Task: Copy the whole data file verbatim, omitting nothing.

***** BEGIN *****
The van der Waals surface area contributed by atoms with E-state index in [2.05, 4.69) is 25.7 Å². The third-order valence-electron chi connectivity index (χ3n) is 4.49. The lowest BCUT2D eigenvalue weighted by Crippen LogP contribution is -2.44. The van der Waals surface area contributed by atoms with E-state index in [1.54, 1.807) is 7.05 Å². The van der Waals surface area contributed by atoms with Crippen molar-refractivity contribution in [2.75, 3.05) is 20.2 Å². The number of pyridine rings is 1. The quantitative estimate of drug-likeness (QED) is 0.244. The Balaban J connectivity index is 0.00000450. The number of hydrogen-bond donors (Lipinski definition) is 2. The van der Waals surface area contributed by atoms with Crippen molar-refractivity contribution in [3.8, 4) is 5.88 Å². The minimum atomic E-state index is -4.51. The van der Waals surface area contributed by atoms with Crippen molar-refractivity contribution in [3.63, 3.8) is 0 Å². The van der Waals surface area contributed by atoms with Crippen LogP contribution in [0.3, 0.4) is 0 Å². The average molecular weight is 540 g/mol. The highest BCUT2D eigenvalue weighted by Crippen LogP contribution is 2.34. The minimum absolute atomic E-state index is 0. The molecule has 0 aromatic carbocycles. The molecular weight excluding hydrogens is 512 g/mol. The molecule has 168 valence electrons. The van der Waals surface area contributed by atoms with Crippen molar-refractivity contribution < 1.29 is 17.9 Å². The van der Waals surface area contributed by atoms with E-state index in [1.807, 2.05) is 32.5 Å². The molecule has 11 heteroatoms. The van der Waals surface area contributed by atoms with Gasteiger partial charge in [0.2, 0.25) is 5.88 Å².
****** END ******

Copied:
The van der Waals surface area contributed by atoms with E-state index in [2.05, 4.69) is 25.7 Å². The third-order valence-electron chi connectivity index (χ3n) is 4.49. The lowest BCUT2D eigenvalue weighted by Crippen LogP contribution is -2.44. The van der Waals surface area contributed by atoms with E-state index in [1.54, 1.807) is 7.05 Å². The van der Waals surface area contributed by atoms with Crippen molar-refractivity contribution in [2.75, 3.05) is 20.2 Å². The number of pyridine rings is 1. The quantitative estimate of drug-likeness (QED) is 0.244. The Balaban J connectivity index is 0.00000450. The number of hydrogen-bond donors (Lipinski definition) is 2. The van der Waals surface area contributed by atoms with Crippen molar-refractivity contribution in [3.8, 4) is 5.88 Å². The minimum atomic E-state index is -4.51. The van der Waals surface area contributed by atoms with Crippen molar-refractivity contribution in [3.63, 3.8) is 0 Å². The van der Waals surface area contributed by atoms with Crippen LogP contribution in [0.3, 0.4) is 0 Å². The average molecular weight is 540 g/mol. The highest BCUT2D eigenvalue weighted by Crippen LogP contribution is 2.34. The minimum absolute atomic E-state index is 0. The molecule has 0 aromatic carbocycles. The molecular weight excluding hydrogens is 512 g/mol. The molecule has 168 valence electrons. The van der Waals surface area contributed by atoms with Crippen molar-refractivity contribution < 1.29 is 17.9 Å². The van der Waals surface area contributed by atoms with E-state index in [1.807, 2.05) is 32.5 Å². The molecule has 11 heteroatoms. The van der Waals surface area contributed by atoms with Gasteiger partial charge in [0.2, 0.25) is 5.88 Å².